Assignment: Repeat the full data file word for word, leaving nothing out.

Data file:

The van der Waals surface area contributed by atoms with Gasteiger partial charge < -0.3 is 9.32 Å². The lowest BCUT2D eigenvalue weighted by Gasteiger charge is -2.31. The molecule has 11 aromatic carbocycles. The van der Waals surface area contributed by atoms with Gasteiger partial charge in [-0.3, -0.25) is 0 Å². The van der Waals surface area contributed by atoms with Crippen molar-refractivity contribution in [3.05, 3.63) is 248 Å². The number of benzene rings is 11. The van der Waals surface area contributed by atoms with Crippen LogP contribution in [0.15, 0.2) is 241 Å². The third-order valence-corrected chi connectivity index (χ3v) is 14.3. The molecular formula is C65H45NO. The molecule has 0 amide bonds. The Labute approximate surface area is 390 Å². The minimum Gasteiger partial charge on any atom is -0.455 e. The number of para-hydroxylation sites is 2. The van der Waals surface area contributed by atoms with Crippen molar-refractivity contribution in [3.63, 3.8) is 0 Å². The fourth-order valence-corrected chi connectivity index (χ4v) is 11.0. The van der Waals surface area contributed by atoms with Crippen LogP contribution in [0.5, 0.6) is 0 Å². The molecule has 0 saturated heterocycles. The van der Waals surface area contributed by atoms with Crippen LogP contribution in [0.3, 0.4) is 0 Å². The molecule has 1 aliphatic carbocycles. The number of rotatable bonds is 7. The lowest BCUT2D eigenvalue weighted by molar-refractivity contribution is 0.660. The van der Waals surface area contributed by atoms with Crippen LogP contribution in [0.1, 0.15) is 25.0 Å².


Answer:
The van der Waals surface area contributed by atoms with Gasteiger partial charge < -0.3 is 9.32 Å². The lowest BCUT2D eigenvalue weighted by Gasteiger charge is -2.31. The molecule has 11 aromatic carbocycles. The van der Waals surface area contributed by atoms with Gasteiger partial charge in [-0.3, -0.25) is 0 Å². The van der Waals surface area contributed by atoms with Crippen molar-refractivity contribution in [3.05, 3.63) is 248 Å². The number of benzene rings is 11. The van der Waals surface area contributed by atoms with Crippen LogP contribution in [0.15, 0.2) is 241 Å². The third-order valence-corrected chi connectivity index (χ3v) is 14.3. The molecular formula is C65H45NO. The molecule has 0 amide bonds. The Labute approximate surface area is 390 Å². The minimum Gasteiger partial charge on any atom is -0.455 e. The number of para-hydroxylation sites is 2. The van der Waals surface area contributed by atoms with Crippen molar-refractivity contribution in [3.63, 3.8) is 0 Å². The fourth-order valence-corrected chi connectivity index (χ4v) is 11.0. The van der Waals surface area contributed by atoms with Crippen LogP contribution in [0.5, 0.6) is 0 Å². The molecule has 0 saturated heterocycles. The van der Waals surface area contributed by atoms with Crippen LogP contribution in [0.3, 0.4) is 0 Å². The molecule has 1 aliphatic carbocycles. The number of rotatable bonds is 7. The lowest BCUT2D eigenvalue weighted by molar-refractivity contribution is 0.660. The van der Waals surface area contributed by atoms with Crippen LogP contribution in [0.1, 0.15) is 25.0 Å².